Oakland’s Department of Public Works (DPW) and Police Department followed Mayor Libby Schaaf’s city administration’s orders on Tuesday to evict about two dozen homeless residents who lived along the perimeter of Raimondi Park in West Oakland.
“[The City of Oakland] is messing with peoples’ lives,” said 56-year-old homeless resident Larry Coke, who grew up in Oakland. “This is not a checker or chess game and they can’t just move people around anytime they feel like it.”
Many of the Raimondi Park homeless residents were surprised at the sudden eviction. In the past, city workers had come by to do outreach work and had given residents two weeks notice before they were forced to relocate. This time, Coke reports, no representatives came and he found out about the move due to a notice posted four days before the eviction by Operation Dignity, a local non-profit that works in collaboration with the city.
The homeless residents were also surprised at the sudden move because on May 1, 2019, the city had provided toilets, barriers to protect them from traffic, and had given them permission to live along Raimondi Park’s perimeter between 18th and 20th streets, an area that borders a field used for soccer and football. Previously they’d lived scattered all around the park.
Oakland’s DPW removed the barriers and bathrooms during the eviction. They also destroyed two self-made homes and cleared debris. Auto Plus Towing towed at least three vehicles out of the area, one of which belonged to Anthony Thompkins, a person who has lived in Oakland since his childhood and had been using his vehicle as a home.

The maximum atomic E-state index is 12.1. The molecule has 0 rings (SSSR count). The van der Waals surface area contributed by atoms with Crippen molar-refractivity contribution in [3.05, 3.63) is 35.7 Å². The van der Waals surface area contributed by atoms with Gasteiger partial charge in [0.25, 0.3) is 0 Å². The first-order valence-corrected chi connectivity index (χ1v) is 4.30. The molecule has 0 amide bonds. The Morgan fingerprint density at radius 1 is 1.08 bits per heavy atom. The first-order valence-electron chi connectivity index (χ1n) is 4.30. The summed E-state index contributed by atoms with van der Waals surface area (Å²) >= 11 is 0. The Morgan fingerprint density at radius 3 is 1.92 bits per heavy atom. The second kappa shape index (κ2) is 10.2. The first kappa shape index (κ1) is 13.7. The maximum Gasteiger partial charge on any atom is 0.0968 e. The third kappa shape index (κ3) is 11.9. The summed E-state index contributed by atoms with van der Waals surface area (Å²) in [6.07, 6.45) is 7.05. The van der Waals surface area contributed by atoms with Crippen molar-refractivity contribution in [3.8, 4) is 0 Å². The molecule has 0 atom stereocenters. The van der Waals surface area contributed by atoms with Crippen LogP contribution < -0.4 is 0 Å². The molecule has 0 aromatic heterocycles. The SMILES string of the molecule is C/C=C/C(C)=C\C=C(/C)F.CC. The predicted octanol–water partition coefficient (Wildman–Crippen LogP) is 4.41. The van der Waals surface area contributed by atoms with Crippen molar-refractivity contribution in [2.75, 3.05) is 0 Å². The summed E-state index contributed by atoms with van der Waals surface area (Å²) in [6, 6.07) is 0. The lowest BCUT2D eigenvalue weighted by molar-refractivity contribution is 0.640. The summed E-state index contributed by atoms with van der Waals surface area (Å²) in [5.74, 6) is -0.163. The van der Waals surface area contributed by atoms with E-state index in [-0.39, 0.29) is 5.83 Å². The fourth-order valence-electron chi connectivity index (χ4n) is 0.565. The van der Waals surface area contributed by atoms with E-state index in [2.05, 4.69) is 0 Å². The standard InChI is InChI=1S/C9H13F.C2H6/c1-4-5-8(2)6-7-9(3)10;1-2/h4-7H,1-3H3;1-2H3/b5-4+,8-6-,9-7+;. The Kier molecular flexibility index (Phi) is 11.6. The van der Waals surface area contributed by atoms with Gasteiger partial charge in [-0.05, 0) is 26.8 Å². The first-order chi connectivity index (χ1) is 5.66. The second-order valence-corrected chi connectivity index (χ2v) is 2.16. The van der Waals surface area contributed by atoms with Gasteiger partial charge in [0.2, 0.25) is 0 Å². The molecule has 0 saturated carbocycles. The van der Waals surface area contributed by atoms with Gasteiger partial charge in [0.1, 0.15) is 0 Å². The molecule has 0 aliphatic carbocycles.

Thompkins had trouble moving during the eviction day due to various health problems and a recent operation. His right toe appeared swollen to roughly twice its normal size as he talked with The Oakland Post.
“The people in that area were…recently evicted and forced to move all of their belongings over to this spot where the city said they would be safe,” said Talya Husbands-Hankin, who volunteers with the Homeless Advocacy Working Group and was on site during the eviction to help the homeless residents. “For the city to ask them to move again on an extremely hot day with nothing provided except what volunteers bring is unacceptable.”
Accuweather reports that the temperature reached 95 degrees in West Oakland during the eviction day.The Oakland Post has emailed Councilmember Lynette Gibson McElhaney three times over the past month asking for comments related to the homeless people staying in her district but she has not responded.
The Oakland Post asked Assistant City Administrator Joe DeVries why the homeless people were being forced to move, but he has not responded.
Homeless people that The Oakland Post spoke with insisted that they want more communication, collaboration, and better plans from Schaaf and the city officials who directly make policy.
“I don’t need to hear from Operation Dignity or the police and I’m not blaming them” said Larry Coke. “I need to hear from the people who are in charge.”
“They don’t have nobody come out and try to help people like me who had an operation and can’t get around,” said Anthony Thompkins. “They should collaborate with us instead of sending the police who just run us off the place.”